Front Page

UK

World

Business

Sci/Tech

Sport

Despatches

World Summary


On Air

Cantonese

Talking Point

Feedback

Low Graphics

Help

Site Map

Monday, February 16, 1998 Published at 19:24 GMT



Sci/Tech

Screens of plastic could be fantastic
image: [ The screen of the future at present only works in black and green ]
The screen of the future at present only works in black and green

A British company has revealed what it says is the world's first plastic television display.


Cambridge Display Techonology's Chief Exec Danny Chapchal: "We've made a breakthrough"
Cambridge Display Technology hopes its thin, light screens could in time replace the traditional cathode-ray television set.

The company designed the screen using light-emitting polymers after a chance discovery by scientists nine years ago. It describes the technology simply as "plastic that glows."

Cambridge Display Technology is promising to "set aggressive targets for commercialising the technology."


[ image: Scientists discovered plastic's potential by accident]
Scientists discovered plastic's potential by accident
The first use of the plastic screen is likely to be in mobile phone and other small-scale displays.

The technology will be particularly useful for laptop computers, which currently cost more than desktops because of their expensive thin screens.

When plastic television arrives in around five years, viewers will be able to mould their screen into any shape they want to watch it in.

Until then, the excitement generated by Cambridge Display Technology's announcement is limited by the fact the screens can only cope with black and green for now.

The unveiling on Monday comes after two aborted attempts by the company to showcase its technology.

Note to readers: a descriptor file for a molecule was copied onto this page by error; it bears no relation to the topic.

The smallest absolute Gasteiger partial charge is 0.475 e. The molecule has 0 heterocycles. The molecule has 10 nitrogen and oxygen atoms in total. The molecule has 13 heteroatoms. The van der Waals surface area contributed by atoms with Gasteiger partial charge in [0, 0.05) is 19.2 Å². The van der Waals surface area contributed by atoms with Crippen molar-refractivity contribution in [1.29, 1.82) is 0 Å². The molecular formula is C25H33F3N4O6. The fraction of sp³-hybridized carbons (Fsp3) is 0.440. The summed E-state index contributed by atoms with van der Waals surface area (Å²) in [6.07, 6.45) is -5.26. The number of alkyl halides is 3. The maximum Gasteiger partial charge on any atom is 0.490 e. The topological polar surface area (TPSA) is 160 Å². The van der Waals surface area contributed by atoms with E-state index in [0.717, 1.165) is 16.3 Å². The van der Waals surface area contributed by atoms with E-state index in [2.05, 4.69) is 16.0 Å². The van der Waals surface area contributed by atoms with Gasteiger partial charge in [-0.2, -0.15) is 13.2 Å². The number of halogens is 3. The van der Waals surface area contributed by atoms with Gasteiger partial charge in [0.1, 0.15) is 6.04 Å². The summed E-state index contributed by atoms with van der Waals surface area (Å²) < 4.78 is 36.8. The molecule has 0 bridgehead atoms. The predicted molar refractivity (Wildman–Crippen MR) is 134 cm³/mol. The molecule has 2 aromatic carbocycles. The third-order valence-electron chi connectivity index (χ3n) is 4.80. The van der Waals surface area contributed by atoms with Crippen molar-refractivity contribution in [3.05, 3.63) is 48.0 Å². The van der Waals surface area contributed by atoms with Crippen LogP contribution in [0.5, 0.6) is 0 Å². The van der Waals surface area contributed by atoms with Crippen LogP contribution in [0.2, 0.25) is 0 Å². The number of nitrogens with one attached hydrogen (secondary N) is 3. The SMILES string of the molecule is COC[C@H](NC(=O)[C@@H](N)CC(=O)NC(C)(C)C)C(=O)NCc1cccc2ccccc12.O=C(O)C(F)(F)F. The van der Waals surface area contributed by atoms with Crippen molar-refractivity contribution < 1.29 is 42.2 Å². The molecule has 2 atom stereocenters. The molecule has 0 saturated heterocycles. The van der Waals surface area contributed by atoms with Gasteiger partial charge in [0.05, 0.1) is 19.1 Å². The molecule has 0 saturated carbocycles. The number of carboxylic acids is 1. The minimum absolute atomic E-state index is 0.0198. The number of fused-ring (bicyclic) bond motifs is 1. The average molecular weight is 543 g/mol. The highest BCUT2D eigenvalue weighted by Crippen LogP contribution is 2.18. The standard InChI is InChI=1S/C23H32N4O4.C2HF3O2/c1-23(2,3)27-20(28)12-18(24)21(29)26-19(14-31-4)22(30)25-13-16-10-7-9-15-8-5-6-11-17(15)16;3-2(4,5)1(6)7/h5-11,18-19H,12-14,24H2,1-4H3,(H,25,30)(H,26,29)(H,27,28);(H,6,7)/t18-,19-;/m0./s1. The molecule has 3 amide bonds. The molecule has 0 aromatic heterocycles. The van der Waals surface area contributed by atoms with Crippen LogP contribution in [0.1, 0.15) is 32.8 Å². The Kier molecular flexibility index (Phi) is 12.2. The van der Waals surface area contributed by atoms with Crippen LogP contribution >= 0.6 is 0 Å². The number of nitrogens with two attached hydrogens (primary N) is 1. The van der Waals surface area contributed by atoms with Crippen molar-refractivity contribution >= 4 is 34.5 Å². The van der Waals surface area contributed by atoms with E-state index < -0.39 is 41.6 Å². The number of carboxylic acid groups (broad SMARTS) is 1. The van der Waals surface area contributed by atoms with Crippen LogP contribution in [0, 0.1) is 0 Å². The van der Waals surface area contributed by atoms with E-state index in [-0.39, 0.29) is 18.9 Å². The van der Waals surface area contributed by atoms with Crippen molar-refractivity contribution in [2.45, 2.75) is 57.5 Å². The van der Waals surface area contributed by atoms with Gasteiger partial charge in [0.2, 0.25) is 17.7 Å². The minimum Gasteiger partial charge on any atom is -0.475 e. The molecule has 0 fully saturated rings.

[ image: Cambridge Display Technology is backed by Intel]
Cambridge Display Technology is backed by Intel
Twice in the past six months, Cambridge Display Technology set dates to show off its product, only to cancel them.

The company is privately owned but in November said the American semiconductor group Intel Corp had taken an undisclosed stake.

Other investors include Cambridge University, the rock group Genesis and Esther Dyson, President of Edventure Holdings of New York.

A new Japanese partner has also been brought in to help distribute and promote the plastic display screens.
 





Back to top | BBC News Home | BBC Homepage

©

  Relevant Stories

11 Nov 97 | Sci/Tech
Intel backs new display technology

 
  Internet Links

Cambridge Display Technology

Intel

Edventure Holdings


The BBC is not responsible for the content of external internet sites.
 
In this section

World's smallest transistor

Scientists join forces to study Arctic ozone

Mathematicians crack big puzzle

From Business
The growing threat of internet fraud

Who watches the pilots?

From Health
Cold 'cure' comes one step closer





Sci/Tech Contents